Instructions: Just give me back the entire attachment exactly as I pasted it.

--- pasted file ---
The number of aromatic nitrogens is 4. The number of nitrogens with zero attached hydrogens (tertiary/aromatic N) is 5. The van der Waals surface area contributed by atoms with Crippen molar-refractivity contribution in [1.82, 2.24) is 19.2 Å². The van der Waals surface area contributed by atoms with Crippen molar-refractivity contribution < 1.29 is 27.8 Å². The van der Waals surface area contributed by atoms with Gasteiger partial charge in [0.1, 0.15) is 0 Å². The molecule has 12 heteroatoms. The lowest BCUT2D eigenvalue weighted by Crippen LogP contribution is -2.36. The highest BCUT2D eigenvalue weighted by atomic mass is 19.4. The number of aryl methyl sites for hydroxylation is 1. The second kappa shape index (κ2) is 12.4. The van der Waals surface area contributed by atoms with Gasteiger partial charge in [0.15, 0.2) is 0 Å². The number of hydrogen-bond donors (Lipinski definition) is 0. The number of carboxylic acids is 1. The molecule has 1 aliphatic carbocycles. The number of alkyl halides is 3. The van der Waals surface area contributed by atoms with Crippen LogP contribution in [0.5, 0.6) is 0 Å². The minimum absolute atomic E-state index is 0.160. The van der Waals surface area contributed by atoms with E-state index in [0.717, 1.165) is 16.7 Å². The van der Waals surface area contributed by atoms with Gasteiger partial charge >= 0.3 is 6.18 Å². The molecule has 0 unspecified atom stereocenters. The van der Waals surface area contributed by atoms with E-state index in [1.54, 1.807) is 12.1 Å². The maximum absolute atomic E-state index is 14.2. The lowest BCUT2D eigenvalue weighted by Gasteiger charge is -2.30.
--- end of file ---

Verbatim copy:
The number of aromatic nitrogens is 4. The number of nitrogens with zero attached hydrogens (tertiary/aromatic N) is 5. The van der Waals surface area contributed by atoms with Crippen molar-refractivity contribution in [1.82, 2.24) is 19.2 Å². The van der Waals surface area contributed by atoms with Crippen molar-refractivity contribution < 1.29 is 27.8 Å². The van der Waals surface area contributed by atoms with Gasteiger partial charge in [0.1, 0.15) is 0 Å². The molecule has 12 heteroatoms. The lowest BCUT2D eigenvalue weighted by Crippen LogP contribution is -2.36. The highest BCUT2D eigenvalue weighted by atomic mass is 19.4. The number of aryl methyl sites for hydroxylation is 1. The second kappa shape index (κ2) is 12.4. The van der Waals surface area contributed by atoms with Gasteiger partial charge in [0.15, 0.2) is 0 Å². The number of hydrogen-bond donors (Lipinski definition) is 0. The number of carboxylic acids is 1. The molecule has 1 aliphatic carbocycles. The number of alkyl halides is 3. The van der Waals surface area contributed by atoms with Crippen LogP contribution in [0.5, 0.6) is 0 Å². The minimum absolute atomic E-state index is 0.160. The van der Waals surface area contributed by atoms with E-state index in [0.717, 1.165) is 16.7 Å². The van der Waals surface area contributed by atoms with Gasteiger partial charge >= 0.3 is 6.18 Å². The molecule has 0 unspecified atom stereocenters. The van der Waals surface area contributed by atoms with E-state index in [1.54, 1.807) is 12.1 Å². The maximum absolute atomic E-state index is 14.2. The lowest BCUT2D eigenvalue weighted by Gasteiger charge is -2.30.